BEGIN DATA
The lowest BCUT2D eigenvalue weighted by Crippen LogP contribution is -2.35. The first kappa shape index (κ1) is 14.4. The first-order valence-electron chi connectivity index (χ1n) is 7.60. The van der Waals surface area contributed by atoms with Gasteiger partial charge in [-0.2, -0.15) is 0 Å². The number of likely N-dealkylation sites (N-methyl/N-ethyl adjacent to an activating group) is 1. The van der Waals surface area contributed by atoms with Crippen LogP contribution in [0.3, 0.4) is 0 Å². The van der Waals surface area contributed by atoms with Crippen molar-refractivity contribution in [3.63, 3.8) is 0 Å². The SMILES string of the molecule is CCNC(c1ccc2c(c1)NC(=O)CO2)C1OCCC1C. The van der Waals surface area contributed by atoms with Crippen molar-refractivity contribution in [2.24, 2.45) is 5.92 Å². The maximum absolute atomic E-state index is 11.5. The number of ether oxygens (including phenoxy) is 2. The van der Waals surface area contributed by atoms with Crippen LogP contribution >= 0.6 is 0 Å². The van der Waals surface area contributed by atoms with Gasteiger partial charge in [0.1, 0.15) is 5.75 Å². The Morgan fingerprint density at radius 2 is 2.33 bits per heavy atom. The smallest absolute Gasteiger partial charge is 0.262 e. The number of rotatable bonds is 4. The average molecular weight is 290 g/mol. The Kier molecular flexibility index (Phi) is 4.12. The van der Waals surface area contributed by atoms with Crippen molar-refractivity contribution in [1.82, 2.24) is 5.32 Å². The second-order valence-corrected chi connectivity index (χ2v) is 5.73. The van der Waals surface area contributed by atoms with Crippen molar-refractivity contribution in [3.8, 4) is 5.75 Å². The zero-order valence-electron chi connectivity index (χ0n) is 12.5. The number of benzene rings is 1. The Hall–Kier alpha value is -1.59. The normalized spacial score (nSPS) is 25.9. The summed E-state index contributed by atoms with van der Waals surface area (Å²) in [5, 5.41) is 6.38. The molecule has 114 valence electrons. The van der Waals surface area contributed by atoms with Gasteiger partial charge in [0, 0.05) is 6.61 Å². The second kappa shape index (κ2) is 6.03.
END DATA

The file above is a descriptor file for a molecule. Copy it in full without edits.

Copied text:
The lowest BCUT2D eigenvalue weighted by Crippen LogP contribution is -2.35. The first kappa shape index (κ1) is 14.4. The first-order valence-electron chi connectivity index (χ1n) is 7.60. The van der Waals surface area contributed by atoms with Gasteiger partial charge in [-0.2, -0.15) is 0 Å². The number of likely N-dealkylation sites (N-methyl/N-ethyl adjacent to an activating group) is 1. The van der Waals surface area contributed by atoms with Crippen LogP contribution in [0.3, 0.4) is 0 Å². The van der Waals surface area contributed by atoms with Crippen molar-refractivity contribution in [3.63, 3.8) is 0 Å². The SMILES string of the molecule is CCNC(c1ccc2c(c1)NC(=O)CO2)C1OCCC1C. The van der Waals surface area contributed by atoms with Crippen molar-refractivity contribution in [2.24, 2.45) is 5.92 Å². The maximum absolute atomic E-state index is 11.5. The number of ether oxygens (including phenoxy) is 2. The van der Waals surface area contributed by atoms with Crippen LogP contribution >= 0.6 is 0 Å². The van der Waals surface area contributed by atoms with Gasteiger partial charge in [0.1, 0.15) is 5.75 Å². The Morgan fingerprint density at radius 2 is 2.33 bits per heavy atom. The smallest absolute Gasteiger partial charge is 0.262 e. The number of rotatable bonds is 4. The average molecular weight is 290 g/mol. The Kier molecular flexibility index (Phi) is 4.12. The van der Waals surface area contributed by atoms with Crippen molar-refractivity contribution in [1.82, 2.24) is 5.32 Å². The second-order valence-corrected chi connectivity index (χ2v) is 5.73. The van der Waals surface area contributed by atoms with Crippen molar-refractivity contribution in [3.8, 4) is 5.75 Å². The zero-order valence-electron chi connectivity index (χ0n) is 12.5. The number of benzene rings is 1. The Hall–Kier alpha value is -1.59. The normalized spacial score (nSPS) is 25.9. The summed E-state index contributed by atoms with van der Waals surface area (Å²) in [5, 5.41) is 6.38. The molecule has 114 valence electrons. The van der Waals surface area contributed by atoms with Gasteiger partial charge in [0, 0.05) is 6.61 Å². The second kappa shape index (κ2) is 6.03.